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University Challenges Status Quo
Summary:South University of Science and Technology of China in Shenzhen is shunning some traditional cornerstones of Chinese university education, such as the Gaokao and strict rules for students and professors. The school is tough, but very popular with many of the students. However, it has met resistance in truly reforming entrenched educational methods.


By Wu Weiting (吴娓婷
Issue 587, Sept 17, 2012
Nation, page 10
Translated by Wang Fan
Original article

17-year-old Cui Lian has been skipping grades ever since primary school. She has even patented 14 inventions.

As other students her age are busy preparing for the dreaded Gaokao college entrance exam, Cui is now a sophomore at Shenzhen’s South University of Science and Technology of China (SUSTC) – an experimental university funded by the Shenzhen local government that hopes to shed the educational status quo in China and create conditions for innovation to thrive.

“It’s important that we don’t surrender to the exam-oriented Chinese education which prevails over the mainland,” Cui said. “As innovative students, we should preserve our curiosity.”

SUSTC has some young talent. Among current freshmen, there are a number of 16-year-olds, and even a few 14-year-olds. Allowing such young students and breaking away from the Gaokao are just a few of the experimental measures the school has taken.

“One benefit of studying at SUSTC is that you’re not bound by so many rules and regulations,” said sophomore Ni Ni.

Ni has voluntarily joined a research project on solar energy led by a teacher with an extensive network of resources, thanks to which he has numerous opportunities to mingle with other prominent scholars in the field.

“We are not imbued forcefully with tons of information,” he said. “On the contrary, by interacting with academic scholars we have learned that broadening our horizons is much more important. A myriad of opportunities keep us zealous about learning.”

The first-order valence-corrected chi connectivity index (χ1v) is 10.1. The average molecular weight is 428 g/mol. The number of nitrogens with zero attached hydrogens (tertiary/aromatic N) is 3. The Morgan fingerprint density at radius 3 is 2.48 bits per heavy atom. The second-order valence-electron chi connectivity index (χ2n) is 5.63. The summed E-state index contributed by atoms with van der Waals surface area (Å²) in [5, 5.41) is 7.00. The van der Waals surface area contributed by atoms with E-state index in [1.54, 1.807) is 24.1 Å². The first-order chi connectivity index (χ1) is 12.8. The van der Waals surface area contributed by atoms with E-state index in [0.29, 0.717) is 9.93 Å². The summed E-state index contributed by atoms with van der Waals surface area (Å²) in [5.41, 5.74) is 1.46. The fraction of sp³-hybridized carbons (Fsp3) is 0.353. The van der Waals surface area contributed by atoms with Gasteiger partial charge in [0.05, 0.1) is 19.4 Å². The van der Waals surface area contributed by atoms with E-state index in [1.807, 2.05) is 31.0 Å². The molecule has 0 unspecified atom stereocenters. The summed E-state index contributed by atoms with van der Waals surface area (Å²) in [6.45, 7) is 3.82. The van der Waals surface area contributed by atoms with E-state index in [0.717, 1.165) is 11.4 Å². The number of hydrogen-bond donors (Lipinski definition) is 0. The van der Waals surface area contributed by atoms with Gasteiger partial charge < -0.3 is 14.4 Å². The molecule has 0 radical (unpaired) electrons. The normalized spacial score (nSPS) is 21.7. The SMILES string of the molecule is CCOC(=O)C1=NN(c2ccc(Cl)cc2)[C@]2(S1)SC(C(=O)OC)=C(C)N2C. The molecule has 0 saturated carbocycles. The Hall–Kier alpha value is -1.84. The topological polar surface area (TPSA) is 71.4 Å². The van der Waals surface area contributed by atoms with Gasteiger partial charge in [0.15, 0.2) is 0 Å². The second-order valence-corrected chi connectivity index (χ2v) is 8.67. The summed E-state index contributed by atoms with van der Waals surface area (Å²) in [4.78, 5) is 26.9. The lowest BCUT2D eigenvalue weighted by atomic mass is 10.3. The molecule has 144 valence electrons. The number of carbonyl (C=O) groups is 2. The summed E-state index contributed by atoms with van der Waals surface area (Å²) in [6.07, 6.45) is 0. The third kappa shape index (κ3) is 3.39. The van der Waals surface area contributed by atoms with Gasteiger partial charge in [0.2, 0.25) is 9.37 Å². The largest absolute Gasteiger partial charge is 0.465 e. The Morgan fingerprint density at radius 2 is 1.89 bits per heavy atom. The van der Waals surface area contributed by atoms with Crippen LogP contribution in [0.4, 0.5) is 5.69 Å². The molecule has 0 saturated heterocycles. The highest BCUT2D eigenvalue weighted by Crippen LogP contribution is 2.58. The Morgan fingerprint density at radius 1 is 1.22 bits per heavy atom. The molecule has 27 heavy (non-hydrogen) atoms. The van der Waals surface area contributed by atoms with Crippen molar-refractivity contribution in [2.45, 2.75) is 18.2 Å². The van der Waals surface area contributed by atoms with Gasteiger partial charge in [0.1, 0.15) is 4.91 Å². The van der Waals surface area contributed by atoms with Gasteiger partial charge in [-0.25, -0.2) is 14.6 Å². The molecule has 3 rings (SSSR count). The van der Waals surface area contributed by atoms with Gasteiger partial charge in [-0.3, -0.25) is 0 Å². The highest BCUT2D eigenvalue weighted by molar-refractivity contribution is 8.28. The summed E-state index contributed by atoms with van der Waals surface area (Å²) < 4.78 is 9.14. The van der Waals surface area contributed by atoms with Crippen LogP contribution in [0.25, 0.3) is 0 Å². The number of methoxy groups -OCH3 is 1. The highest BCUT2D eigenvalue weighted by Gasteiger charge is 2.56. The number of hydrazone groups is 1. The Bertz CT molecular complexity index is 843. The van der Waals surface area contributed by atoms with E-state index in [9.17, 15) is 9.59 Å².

Attracting top professors with access to sought after people and resources is another aspect of SUSTC’s goal of becoming a cradle of innovation. Some professors are offered salaries as high as $180,000 and given relatively free-reign over their teaching methods and research focus. Last year SUSTC recruited three young associate professors, including Lu Wei, a researching assistant professor from the University of Hong Kong.

“I came here because demand for research is rising in mainland China while declining in Hong Kong,” Lu said. “The mainland will be the future stage for research. Thus, it’s better to come here earlier.”

In the eyes of most SUSTC freshmen though, their lives are just as miserable as those of their counterparts at other Chinese science and engineering universities; perhaps even more so.

English publications are used as teaching materials. Having collected physics and math textbooks over 500 pages long, students often mock themselves and their hardships saying they’re treated as “dumb knaves” or when tested they’re “like rabbits about to be hunted.” At the same time though, they’re admired by their old high school classmates.